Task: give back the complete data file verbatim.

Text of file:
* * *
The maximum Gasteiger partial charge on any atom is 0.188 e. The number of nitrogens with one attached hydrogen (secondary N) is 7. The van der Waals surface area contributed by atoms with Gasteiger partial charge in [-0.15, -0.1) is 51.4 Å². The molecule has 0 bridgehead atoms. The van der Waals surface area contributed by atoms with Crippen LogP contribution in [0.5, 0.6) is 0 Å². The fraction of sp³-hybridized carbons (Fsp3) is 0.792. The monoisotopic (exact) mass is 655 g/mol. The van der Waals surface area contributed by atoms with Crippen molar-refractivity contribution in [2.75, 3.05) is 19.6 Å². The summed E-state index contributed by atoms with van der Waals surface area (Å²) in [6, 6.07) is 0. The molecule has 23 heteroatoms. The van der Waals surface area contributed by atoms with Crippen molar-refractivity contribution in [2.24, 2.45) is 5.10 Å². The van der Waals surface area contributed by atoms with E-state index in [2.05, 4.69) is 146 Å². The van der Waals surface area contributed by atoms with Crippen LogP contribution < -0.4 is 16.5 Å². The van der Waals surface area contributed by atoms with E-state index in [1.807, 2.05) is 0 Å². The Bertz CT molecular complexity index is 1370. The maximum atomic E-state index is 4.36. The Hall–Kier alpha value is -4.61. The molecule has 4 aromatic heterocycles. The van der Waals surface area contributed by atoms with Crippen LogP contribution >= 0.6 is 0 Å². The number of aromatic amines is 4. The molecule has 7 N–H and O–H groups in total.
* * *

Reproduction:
The maximum Gasteiger partial charge on any atom is 0.188 e. The number of nitrogens with one attached hydrogen (secondary N) is 7. The van der Waals surface area contributed by atoms with Gasteiger partial charge in [-0.15, -0.1) is 51.4 Å². The molecule has 0 bridgehead atoms. The van der Waals surface area contributed by atoms with Crippen LogP contribution in [0.5, 0.6) is 0 Å². The fraction of sp³-hybridized carbons (Fsp3) is 0.792. The monoisotopic (exact) mass is 655 g/mol. The van der Waals surface area contributed by atoms with Crippen molar-refractivity contribution in [2.75, 3.05) is 19.6 Å². The summed E-state index contributed by atoms with van der Waals surface area (Å²) in [6, 6.07) is 0. The molecule has 23 heteroatoms. The van der Waals surface area contributed by atoms with Crippen molar-refractivity contribution in [2.24, 2.45) is 5.10 Å². The van der Waals surface area contributed by atoms with E-state index in [2.05, 4.69) is 146 Å². The van der Waals surface area contributed by atoms with Crippen LogP contribution < -0.4 is 16.5 Å². The van der Waals surface area contributed by atoms with E-state index in [1.807, 2.05) is 0 Å². The Bertz CT molecular complexity index is 1370. The maximum atomic E-state index is 4.36. The Hall–Kier alpha value is -4.61. The molecule has 4 aromatic heterocycles. The van der Waals surface area contributed by atoms with Crippen LogP contribution >= 0.6 is 0 Å². The number of aromatic amines is 4. The molecule has 7 N–H and O–H groups in total.